kAAKAO pushing for change in EU legislation
kAAKAO has revolutionised the art of chocolate making by launching an innovative bar of chocolate sweetened with dates. It’s suitable for vegans, people with allergies, intolerances, any religious eating preferences and even for diabetics.
There is 25g sugar per 100g with a low glycemic index and one 40g bar of kAAKAO contains as little naturally occurring sugar as one medium sized green apple. Sounds great, right?
The problem is that at present, kAAKAO bars aren’t considered ‘chocolate’ and EU law prevents the company behind the invention, Nordchocolate Oy, from using the term in any way, especially on the packaging.
kAAKAO bars are made with cocoa, cocoa butter, coconut milk and sweetened with dates. The ingredients are traditional, but they haven’t been used in chocolate making until now. According to European legislators, ‘chocolate’ by definition is a combination of cocoa and added sugar. Dates - containing naturally occurring fructose and glucose - are not classified as sugar, and therefore kAAKAO is not chocolate.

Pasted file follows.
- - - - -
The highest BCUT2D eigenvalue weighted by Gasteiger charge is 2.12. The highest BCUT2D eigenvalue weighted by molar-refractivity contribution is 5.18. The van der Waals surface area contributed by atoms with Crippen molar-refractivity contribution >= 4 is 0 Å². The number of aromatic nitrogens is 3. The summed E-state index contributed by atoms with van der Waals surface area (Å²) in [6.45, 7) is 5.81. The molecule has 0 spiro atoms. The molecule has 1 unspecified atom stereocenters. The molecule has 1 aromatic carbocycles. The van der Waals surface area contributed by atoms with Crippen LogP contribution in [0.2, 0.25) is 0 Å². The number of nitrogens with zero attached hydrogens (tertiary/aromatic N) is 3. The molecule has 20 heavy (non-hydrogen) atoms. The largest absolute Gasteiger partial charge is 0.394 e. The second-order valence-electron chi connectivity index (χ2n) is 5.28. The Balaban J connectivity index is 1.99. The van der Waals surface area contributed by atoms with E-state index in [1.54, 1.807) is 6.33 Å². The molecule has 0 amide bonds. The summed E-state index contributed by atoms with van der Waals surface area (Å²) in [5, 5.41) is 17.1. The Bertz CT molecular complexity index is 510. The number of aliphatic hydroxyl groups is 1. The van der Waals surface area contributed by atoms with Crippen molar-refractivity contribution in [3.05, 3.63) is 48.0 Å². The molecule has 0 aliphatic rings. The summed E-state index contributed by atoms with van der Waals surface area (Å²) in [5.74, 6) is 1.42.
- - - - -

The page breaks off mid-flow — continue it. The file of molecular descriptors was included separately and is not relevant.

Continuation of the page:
kAAKAO wants their product to be a leading light in driving revisions to the EU laws, which presently constitute not only a challenging barrier to the market but are also prohibitive consumers’ demands for healthier choices.
Experts and factory owners said it was impossible to create a chocolate sweetened with dates. kAAKAO’s founder, Stephanie Seege, however, was determined to succeed, driven by frustration at the poor selection of sweet products available for restricted diets. There had to be a way to make highly indulgent chocolate that tasted the same (or better) than what was already on the market, free from traditional sugar, allergens and other ingredients.
Years were spent developing the recipe and sourcing new ingredients. The code was finally cracked together with a Swiss partner, thus, breaking tradition in the art of chocolate making and paving the way for a new not-chocolate category. The impossible turned possible, i.e. creating the same chocolaty taste and texture that people were used to, but without using any traditional sugar and by rethinking all the remaining ingredients as well.
Ms Seege says it’s vital to raise awareness around food labelling and to teach consumers how to decipher what they’re about to eat or buy. She summarises: “An organic chocolate bar made with four premium ingredients that can’t be called chocolate is a great example of how confusing current food labelling laws are. How are consumers supposed to understand what we make? We want to change that.”